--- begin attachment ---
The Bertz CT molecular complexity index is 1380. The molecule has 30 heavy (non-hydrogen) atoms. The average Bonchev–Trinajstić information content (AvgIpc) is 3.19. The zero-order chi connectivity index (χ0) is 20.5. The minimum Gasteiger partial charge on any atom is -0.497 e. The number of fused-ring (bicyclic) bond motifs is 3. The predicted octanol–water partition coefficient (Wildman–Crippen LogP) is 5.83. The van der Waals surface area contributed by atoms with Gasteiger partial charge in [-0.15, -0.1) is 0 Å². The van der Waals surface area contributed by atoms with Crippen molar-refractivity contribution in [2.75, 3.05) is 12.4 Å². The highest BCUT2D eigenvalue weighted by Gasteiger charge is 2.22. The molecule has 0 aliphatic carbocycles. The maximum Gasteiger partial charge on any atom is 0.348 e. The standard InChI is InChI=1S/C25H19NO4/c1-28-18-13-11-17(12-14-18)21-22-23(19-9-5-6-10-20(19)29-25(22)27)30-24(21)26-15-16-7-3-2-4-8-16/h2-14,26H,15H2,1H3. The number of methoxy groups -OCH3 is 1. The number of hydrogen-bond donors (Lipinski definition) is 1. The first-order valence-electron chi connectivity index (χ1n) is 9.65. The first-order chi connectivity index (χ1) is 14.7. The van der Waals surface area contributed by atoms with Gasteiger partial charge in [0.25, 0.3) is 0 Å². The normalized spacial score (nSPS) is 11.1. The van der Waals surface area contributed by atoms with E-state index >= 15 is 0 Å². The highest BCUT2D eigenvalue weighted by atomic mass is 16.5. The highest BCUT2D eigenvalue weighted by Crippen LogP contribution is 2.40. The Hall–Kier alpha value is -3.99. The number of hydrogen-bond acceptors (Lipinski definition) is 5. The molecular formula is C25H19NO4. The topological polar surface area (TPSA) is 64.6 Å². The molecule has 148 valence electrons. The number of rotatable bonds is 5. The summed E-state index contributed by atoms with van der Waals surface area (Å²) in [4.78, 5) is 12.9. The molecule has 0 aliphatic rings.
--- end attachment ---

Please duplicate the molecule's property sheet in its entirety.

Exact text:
The Bertz CT molecular complexity index is 1380. The molecule has 30 heavy (non-hydrogen) atoms. The average Bonchev–Trinajstić information content (AvgIpc) is 3.19. The zero-order chi connectivity index (χ0) is 20.5. The minimum Gasteiger partial charge on any atom is -0.497 e. The number of fused-ring (bicyclic) bond motifs is 3. The predicted octanol–water partition coefficient (Wildman–Crippen LogP) is 5.83. The van der Waals surface area contributed by atoms with Gasteiger partial charge in [-0.15, -0.1) is 0 Å². The van der Waals surface area contributed by atoms with Crippen molar-refractivity contribution in [2.75, 3.05) is 12.4 Å². The highest BCUT2D eigenvalue weighted by Gasteiger charge is 2.22. The molecule has 0 aliphatic carbocycles. The maximum Gasteiger partial charge on any atom is 0.348 e. The standard InChI is InChI=1S/C25H19NO4/c1-28-18-13-11-17(12-14-18)21-22-23(19-9-5-6-10-20(19)29-25(22)27)30-24(21)26-15-16-7-3-2-4-8-16/h2-14,26H,15H2,1H3. The number of methoxy groups -OCH3 is 1. The number of hydrogen-bond donors (Lipinski definition) is 1. The first-order valence-electron chi connectivity index (χ1n) is 9.65. The first-order chi connectivity index (χ1) is 14.7. The van der Waals surface area contributed by atoms with Gasteiger partial charge in [0.25, 0.3) is 0 Å². The normalized spacial score (nSPS) is 11.1. The van der Waals surface area contributed by atoms with E-state index >= 15 is 0 Å². The highest BCUT2D eigenvalue weighted by atomic mass is 16.5. The highest BCUT2D eigenvalue weighted by Crippen LogP contribution is 2.40. The Hall–Kier alpha value is -3.99. The number of hydrogen-bond acceptors (Lipinski definition) is 5. The molecular formula is C25H19NO4. The topological polar surface area (TPSA) is 64.6 Å². The molecule has 148 valence electrons. The number of rotatable bonds is 5. The summed E-state index contributed by atoms with van der Waals surface area (Å²) in [4.78, 5) is 12.9. The molecule has 0 aliphatic rings.